Artillery Row

SHEAR Madness

Taking an Old Hickory switch to the dying academic historical profession

Amid the infantile iconoclasm that gripped America after the police killing of George Floyd, the range of targeted monuments even included one of Old Hickory himself, the seventh U.S. president Andrew Jackson. Jackson has long been a loathed figure. A slave owner, he also presided over the forced removal of Cherokee Indians from Tennessee. His frequent resort to duels, irascible character, provocative comments on a range of topics, and demagogic populism inflicted so many microaggressions on his countrymen living two centuries later that some would prefer to remove him from the nation’s past to feel safe in its present. A late Obama-era initiative aimed to replace his image on the twenty-dollar bill with that of Harriet Tubman, an organizer of the “underground railroad” that helped slaves escape the antebellum South.

In our fractious era, Jackson has become even more politicized. The Trump administration shelved his replacement on the national currency. When his statue opposite the White House was attacked in June, law enforcement officials swiftly arrested four protesters who tried to topple it and charged with federal crimes.

Over the years the character of SHEAR has been altered to conform to the prevailing party line

A more amusing skirmish in this Jacksonian struggle session has beset something called the Society for Historians of the Early American Republic (SHEAR); an obscure scholarly organisation founded in 1977 to facilitate discussion of political history subjects that were being edged out by the historical profession’s near-suicidal prioritisation of social and cultural history. Yet over the years the character of SHEAR, too, has been altered by apparatchiks of academic groupthink to conform to the prevailing party line, not only in the choice of subjects under discussion but also in how they are delivered and by whom.

This year, SHEAR’s annual conference was postponed due to the Covid-19 pandemic, but its leadership organised an online “plenary panel” over the ubiquitous Zoom. Of course, no one has asked the fundamental question of why, with such technology long available, academia has only now realised that its painful conference rituals are obsolete relics of a mid-nineteenth century intellectual milieu that predated the telephone and the fountain pen (cost-cutting university administrators take note!), but the virtual show went on. On July 17, Daniel Feller, Professor Emeritus at the University of Tennessee and Editor of Andrew Jackson’s papers, appeared with a panel of colleague discussants (academic duckspeak for “commentators”) to present a paper titled “Andrew Jackson in the Age of Trump.”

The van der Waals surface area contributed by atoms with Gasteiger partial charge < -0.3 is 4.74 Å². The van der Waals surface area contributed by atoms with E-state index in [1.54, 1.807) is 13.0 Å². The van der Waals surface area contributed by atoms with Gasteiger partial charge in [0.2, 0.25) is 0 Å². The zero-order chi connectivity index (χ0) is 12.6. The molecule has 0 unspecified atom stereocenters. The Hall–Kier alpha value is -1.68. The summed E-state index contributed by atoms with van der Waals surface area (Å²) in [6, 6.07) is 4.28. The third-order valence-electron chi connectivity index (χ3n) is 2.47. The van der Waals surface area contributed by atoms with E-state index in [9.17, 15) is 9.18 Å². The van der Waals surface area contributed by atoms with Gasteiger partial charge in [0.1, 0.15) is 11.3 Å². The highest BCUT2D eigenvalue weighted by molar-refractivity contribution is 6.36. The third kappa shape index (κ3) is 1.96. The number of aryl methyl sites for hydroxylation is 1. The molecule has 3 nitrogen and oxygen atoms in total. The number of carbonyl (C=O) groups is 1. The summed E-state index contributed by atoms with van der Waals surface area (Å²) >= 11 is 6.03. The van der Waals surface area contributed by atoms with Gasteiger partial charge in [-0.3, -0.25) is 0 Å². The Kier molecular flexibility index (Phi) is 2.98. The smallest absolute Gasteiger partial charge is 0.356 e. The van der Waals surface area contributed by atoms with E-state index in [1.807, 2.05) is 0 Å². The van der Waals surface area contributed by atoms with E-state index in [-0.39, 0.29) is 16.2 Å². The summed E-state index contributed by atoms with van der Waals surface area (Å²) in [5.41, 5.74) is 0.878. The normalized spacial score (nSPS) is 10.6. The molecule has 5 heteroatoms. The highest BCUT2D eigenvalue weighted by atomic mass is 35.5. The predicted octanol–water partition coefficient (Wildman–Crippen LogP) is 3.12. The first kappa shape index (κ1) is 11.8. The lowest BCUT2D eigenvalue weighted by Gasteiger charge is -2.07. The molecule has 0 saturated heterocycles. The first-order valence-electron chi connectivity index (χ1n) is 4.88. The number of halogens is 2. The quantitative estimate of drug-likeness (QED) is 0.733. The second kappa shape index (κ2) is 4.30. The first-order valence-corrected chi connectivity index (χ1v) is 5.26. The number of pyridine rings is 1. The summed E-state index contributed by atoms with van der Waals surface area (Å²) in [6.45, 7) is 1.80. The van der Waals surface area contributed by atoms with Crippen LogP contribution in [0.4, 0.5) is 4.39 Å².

Professor Feller’s paper was by no means favorable to the Donald. It criticized the President for claiming Jackson’s populist mantle as a forerunner of his own, in part in response to a visit to Jackson’s house museum in his home state. But Feller, a self-described Democrat, also warned against overemphasizing Jackson’s demerits in order to discredit the current president as a form of “historical malpractice” that he believes is perpetrated by journalists and fellow academics, some of whom, it turns out, happen to be (or perhaps we should say “identify as”) female, and would do just about anything in their embarrassingly limited power to undermine him. Feller described this crude enlistment of Early National American history to refract contemporary politics as “indefensible, no matter how noble the cause it purportedly serves.”

In normal times, Feller’s hedging about a “noble” cause (itself a politically tainted term due its use by the Confederacy in the American Civil War) would have signaled that he is ideologically correct enough to remain an unmolested member of the orthodox clerisy into which his foundering profession has degenerated while nevertheless expressing his personal point of view, a relatively uncontroversial act in mainstream American society until about two months ago. His discussants offered their opinions in turn, including some pointed criticisms of Feller’s assertions that were not out of line with those one might expect to hear and then just as soon forget at any normal conference presentation.